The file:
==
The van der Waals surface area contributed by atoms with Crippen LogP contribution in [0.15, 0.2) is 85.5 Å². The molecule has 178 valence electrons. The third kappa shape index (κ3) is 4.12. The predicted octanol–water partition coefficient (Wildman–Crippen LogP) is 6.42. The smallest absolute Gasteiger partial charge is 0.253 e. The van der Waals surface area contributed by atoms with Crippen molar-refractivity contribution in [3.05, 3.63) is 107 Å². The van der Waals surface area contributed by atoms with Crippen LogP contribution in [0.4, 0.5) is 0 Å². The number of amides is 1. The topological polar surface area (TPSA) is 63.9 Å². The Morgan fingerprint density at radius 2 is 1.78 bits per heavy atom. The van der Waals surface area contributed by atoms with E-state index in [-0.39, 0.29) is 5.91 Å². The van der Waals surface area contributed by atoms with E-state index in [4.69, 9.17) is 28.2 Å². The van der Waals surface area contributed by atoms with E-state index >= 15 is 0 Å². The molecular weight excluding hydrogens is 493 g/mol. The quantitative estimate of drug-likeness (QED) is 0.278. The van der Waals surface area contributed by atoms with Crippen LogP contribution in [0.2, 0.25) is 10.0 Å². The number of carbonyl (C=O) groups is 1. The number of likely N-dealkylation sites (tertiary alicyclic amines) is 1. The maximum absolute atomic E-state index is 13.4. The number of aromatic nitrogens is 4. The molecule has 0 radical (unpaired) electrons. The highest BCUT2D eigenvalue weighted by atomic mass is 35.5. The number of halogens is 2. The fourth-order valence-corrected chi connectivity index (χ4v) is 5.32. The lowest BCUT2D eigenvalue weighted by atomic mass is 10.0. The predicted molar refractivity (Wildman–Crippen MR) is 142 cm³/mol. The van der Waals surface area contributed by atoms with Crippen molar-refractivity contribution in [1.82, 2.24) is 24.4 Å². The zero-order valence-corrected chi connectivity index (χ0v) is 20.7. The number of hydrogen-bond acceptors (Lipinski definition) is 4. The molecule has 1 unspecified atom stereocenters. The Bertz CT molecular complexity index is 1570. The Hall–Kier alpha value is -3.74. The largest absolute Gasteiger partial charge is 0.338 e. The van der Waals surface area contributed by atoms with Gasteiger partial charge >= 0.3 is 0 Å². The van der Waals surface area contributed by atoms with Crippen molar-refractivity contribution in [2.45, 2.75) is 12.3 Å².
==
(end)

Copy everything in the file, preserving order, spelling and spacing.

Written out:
The van der Waals surface area contributed by atoms with Crippen LogP contribution in [0.15, 0.2) is 85.5 Å². The molecule has 178 valence electrons. The third kappa shape index (κ3) is 4.12. The predicted octanol–water partition coefficient (Wildman–Crippen LogP) is 6.42. The smallest absolute Gasteiger partial charge is 0.253 e. The van der Waals surface area contributed by atoms with Crippen molar-refractivity contribution in [3.05, 3.63) is 107 Å². The van der Waals surface area contributed by atoms with Crippen LogP contribution in [0.4, 0.5) is 0 Å². The number of amides is 1. The topological polar surface area (TPSA) is 63.9 Å². The Morgan fingerprint density at radius 2 is 1.78 bits per heavy atom. The van der Waals surface area contributed by atoms with E-state index in [-0.39, 0.29) is 5.91 Å². The van der Waals surface area contributed by atoms with E-state index in [4.69, 9.17) is 28.2 Å². The van der Waals surface area contributed by atoms with E-state index >= 15 is 0 Å². The molecular weight excluding hydrogens is 493 g/mol. The quantitative estimate of drug-likeness (QED) is 0.278. The van der Waals surface area contributed by atoms with Crippen LogP contribution in [0.2, 0.25) is 10.0 Å². The number of carbonyl (C=O) groups is 1. The number of likely N-dealkylation sites (tertiary alicyclic amines) is 1. The maximum absolute atomic E-state index is 13.4. The number of aromatic nitrogens is 4. The molecule has 0 radical (unpaired) electrons. The highest BCUT2D eigenvalue weighted by atomic mass is 35.5. The number of halogens is 2. The fourth-order valence-corrected chi connectivity index (χ4v) is 5.32. The lowest BCUT2D eigenvalue weighted by atomic mass is 10.0. The predicted molar refractivity (Wildman–Crippen MR) is 142 cm³/mol. The van der Waals surface area contributed by atoms with Crippen molar-refractivity contribution in [1.82, 2.24) is 24.4 Å². The zero-order valence-corrected chi connectivity index (χ0v) is 20.7. The number of hydrogen-bond acceptors (Lipinski definition) is 4. The molecule has 1 unspecified atom stereocenters. The Bertz CT molecular complexity index is 1570. The Hall–Kier alpha value is -3.74. The largest absolute Gasteiger partial charge is 0.338 e. The van der Waals surface area contributed by atoms with Gasteiger partial charge >= 0.3 is 0 Å². The van der Waals surface area contributed by atoms with Crippen molar-refractivity contribution in [2.45, 2.75) is 12.3 Å².